By Tyrell Rettke
August 31, 2006
I think a few things should be put into perspective in this case.
You say that Admission to California is still "free".
This is a wee bit misleading. Admission to Alaska is free as
well. The only extra tax you will pay (the New head tax recently
passed) is if you are entering the state via a cruise ship.
The cruise industry requires (due to the length and capacity
of the ships) accommodations far exceeding what we as a state
would normally have or use. The 50 extra dollars in no way is
given to the community, just for "breathing" or otherwise.
It is used to keep up the multi million dollar a year infrastructure
that we have no other use for than to accommodate these massive
ships bringing in such happy and loving individuals as yourself.
I should also point out, since you're from California, one of
the states that seems most bent on protecting the natural wonder
and beauty of other states, that 4 dollars of this tax is used
to put a person on each ship that monitors the discharge procedures
of the ships to make sure they are not polluting our pristine
waters with too much of the unmentionables of the million-ish
annual visitors we have through our state.
Now to sling back some mud.
The figure that Alaska receives 2 dollars for ever 1 dollar we
send in is looking, as most people who use statistics, at only
part of the picture.
California was inducted into
the union of the United States in 1850, more than 100 years before
Alaska. This means that Alaska has had less than 50 years to
industrialize, and build infrastructure, to California's nearly
150 years. I do not see this figure being all that odd. In
fact it makes pretty good sense. The country wants oil, fish,
timber, and mineral resources... well, guess what?! We kind of
need roads to get it out you know...
Just a fun little fact to add to that little 2:1 figure/argument.
California has seen a boom
in its population, since its induction into the union, taking
it to one of the most populated states. Because of this it also
boasts the highest rates of citizenry receiving government assistance
as a source of income, more than 1.2 million recipients in 2000
(more than twice the entire population of Alaska). Alaska had
just under 25,000 in the same year.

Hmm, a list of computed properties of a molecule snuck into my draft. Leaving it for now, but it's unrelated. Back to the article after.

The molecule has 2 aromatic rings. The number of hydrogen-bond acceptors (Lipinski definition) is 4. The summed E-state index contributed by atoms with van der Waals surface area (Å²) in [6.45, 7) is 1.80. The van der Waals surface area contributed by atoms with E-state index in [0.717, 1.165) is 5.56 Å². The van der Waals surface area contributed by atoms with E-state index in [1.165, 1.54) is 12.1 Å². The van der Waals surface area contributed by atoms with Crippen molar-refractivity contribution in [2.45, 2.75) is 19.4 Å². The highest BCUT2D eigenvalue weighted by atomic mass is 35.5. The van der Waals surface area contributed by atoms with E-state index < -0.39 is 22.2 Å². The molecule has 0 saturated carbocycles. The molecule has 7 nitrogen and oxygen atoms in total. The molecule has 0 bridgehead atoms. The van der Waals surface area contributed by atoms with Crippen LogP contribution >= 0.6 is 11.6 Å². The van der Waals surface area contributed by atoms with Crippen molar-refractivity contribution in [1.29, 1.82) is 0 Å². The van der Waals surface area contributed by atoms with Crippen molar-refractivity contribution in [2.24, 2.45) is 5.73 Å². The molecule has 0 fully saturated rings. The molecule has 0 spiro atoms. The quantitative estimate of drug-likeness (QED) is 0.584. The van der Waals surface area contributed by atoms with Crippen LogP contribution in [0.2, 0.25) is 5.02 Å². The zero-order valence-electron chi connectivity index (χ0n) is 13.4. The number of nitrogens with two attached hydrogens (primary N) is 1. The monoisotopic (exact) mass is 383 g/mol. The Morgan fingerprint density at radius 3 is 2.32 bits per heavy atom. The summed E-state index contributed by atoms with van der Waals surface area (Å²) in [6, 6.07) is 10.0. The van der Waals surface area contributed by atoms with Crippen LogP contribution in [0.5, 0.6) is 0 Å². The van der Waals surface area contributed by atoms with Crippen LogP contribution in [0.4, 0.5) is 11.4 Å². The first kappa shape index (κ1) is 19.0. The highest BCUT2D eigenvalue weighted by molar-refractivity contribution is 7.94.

Just something to think of.
Now for the oil debate. Since you brought it up, Alaska would
be happy to not sell you a drop of our oil, because there are
plenty of places overseas that would pay 25, 30, even 50% more
for it, and be pleased as pie to do it. Unfortunately, again
due to people from States that have no resources or have spent
their 100 years or so depleting them, we can't. We are federally
mandated to sell it to the US. Another interesting fact that
people don't bother looking at is that we tax our oil no more
than Texas does. The taxes you are paying are Road Taxes. Those
are federal. You're complaining to the wrong crowd. We are
paying $3.21 as I look out my window right now... and it came
from our ground.
Now for the final bit of idiocy, all those "taxes"
we collect on your poor tourists for our $1000 breathing money?
If you had bothered to look into the Permanent Fund at all
you will quickly find that almost none of the oil tax revenue
the fund receives is put into the dividend that is paid out.
Nearly 99 percent of the fund is funded by return on investments
the PFD board has made over the years. In fact, I think some
Alaskans would be pleased to know that there are several buildings
in California that our fund owns!
We own these three 100%. There
was a few more but we only owned them like 98 or so. Just an
interesting side fact, that even if 2 dollars come in for each
dollar that goes out... we still find the time to help the other
states build their office buildings, and yet they manage to complain
about a 50 dollar head tax that pays for the dock they land on.
Really, when I think of Alaska,
I don't think Taxes I think of vast, untouched lands, and natural
beauty and wonder. The problem with the mindset of people today
is instant gratification for free. If you want something that
you can't get for yourself, you need to understand that someone
has to pay for it. It should be you, the one utilizing that
resource. Tourists want to visit Alaska. Do to that effectively;
you need a multi-million dollar dock facility at each port, and
crew to run it. Therefore, a head tax is needed. End of (That)
So to Peter James I say farewell. Though I can't honestly say
that I will miss you or the other misinformed, unthinking people
like you. At least look into something a bit before you assume
(remember the old adage) that someone is just trying to ring
a few bucks from your wallet.
Ketchikan, AK - USA
About: "A citizen of Ketchikan
for 16 years, manager of a local shop, involved in non-profit
work, an avid photographer and an outdoor enthusiast, dabbles
in music, passionate debunker of untruths, especially when they
give my home a bad rap."
last trip to Alaska By Peter James - CA - USA
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